Nine out of ten support ‘devo-plus’

THE Scottish National Party has welcomed a survey that suggests the vast majority of Scots favour a constitutional settlement in which Holyrood would have more tax-raising powers.

The results of an online poll conducted by Reform Scotland, the leading think-tank that has been calling for constitutional change, indicated that most people polled believe the Scottish Parliament should be responsible for raising most of the money it spends.

The survey follows the publication earlier this year of Reform Scotland’s proposals for a middle-ground option in a referendum that would allow a “devo-plus” constitutional settlement, a model that would see the majority of revenue powers transferred to Holyrood, leaving Westminster primarily with VAT and National Insurance. Reform Scotland said its devo-plus model would remove the block grant that Scotland receives from Westminster, and make Holyrood solely responsible for raising the money it spends.

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Reform Scotland asked 811 people – sourced from its distribution lists and via Twitter – a range of questions about independence and devolution.

Asked if they thought the Scottish Parliament should be responsible for raising the majority of the money it spends, 86 per cent of those questioned said yes. A majority answered yes across the political parties, although about 54 per cent of the sample declared themselves SNP supporters.

Two-thirds (66 per cent) of those questioned said they would vote “yes” for independence if presented with a straight-forward yes or no question on whether the UK should be broken up. That contrasts with the lower levels of support for independence recorded by polls with random and larger samples.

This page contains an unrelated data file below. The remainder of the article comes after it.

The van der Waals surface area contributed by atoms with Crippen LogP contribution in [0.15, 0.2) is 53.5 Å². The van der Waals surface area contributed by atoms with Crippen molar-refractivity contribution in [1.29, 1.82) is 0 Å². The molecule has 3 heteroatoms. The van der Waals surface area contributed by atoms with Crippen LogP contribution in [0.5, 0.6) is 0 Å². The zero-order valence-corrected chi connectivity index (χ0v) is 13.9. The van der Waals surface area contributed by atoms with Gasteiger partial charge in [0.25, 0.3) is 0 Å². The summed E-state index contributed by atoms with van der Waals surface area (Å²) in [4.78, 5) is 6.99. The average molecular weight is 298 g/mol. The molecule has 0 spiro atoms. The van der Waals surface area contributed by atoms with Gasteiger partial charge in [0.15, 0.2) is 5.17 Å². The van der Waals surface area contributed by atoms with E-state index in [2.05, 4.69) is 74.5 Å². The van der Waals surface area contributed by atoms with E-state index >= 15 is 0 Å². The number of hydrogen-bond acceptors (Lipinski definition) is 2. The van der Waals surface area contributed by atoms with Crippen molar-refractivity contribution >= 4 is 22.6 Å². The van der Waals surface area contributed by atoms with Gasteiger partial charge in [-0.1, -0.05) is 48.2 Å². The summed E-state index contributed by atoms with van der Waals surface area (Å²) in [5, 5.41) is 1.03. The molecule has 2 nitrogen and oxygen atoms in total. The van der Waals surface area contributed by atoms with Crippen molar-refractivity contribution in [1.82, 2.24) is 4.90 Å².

For example, a survey of 1,002 people conducted by Ipsos Mori in September suggested that only 35 per cent of Scots favoured independence. A similar TNS-BMRB poll, also published in September, put support for independence at 39 per cent.

The SNP supports a full fiscal autonomy option – “devo max” – where Scotland would raise most of its own taxes and then pay the Treasury in London for shared services, such as defence and foreign affairs.

The SNP’s deputy leader, Nicola Sturgeon, said: “This is yet another demonstration that the tide of opinion is clearly flowing in favour of independence and financial responsibility for the Scottish Parliament.

“The SNP government have said that we are willing to include a ‘devo-max’ option in the referendum – yet Labour and the Lib Dems have indicated that they want to be on the same side as the Tories in rejecting more powers for Scotland, a disastrous position in Scottish politics.”

The new Scottish Labour leader, Johann Lamont, renewed her call for an immediate independence referendum.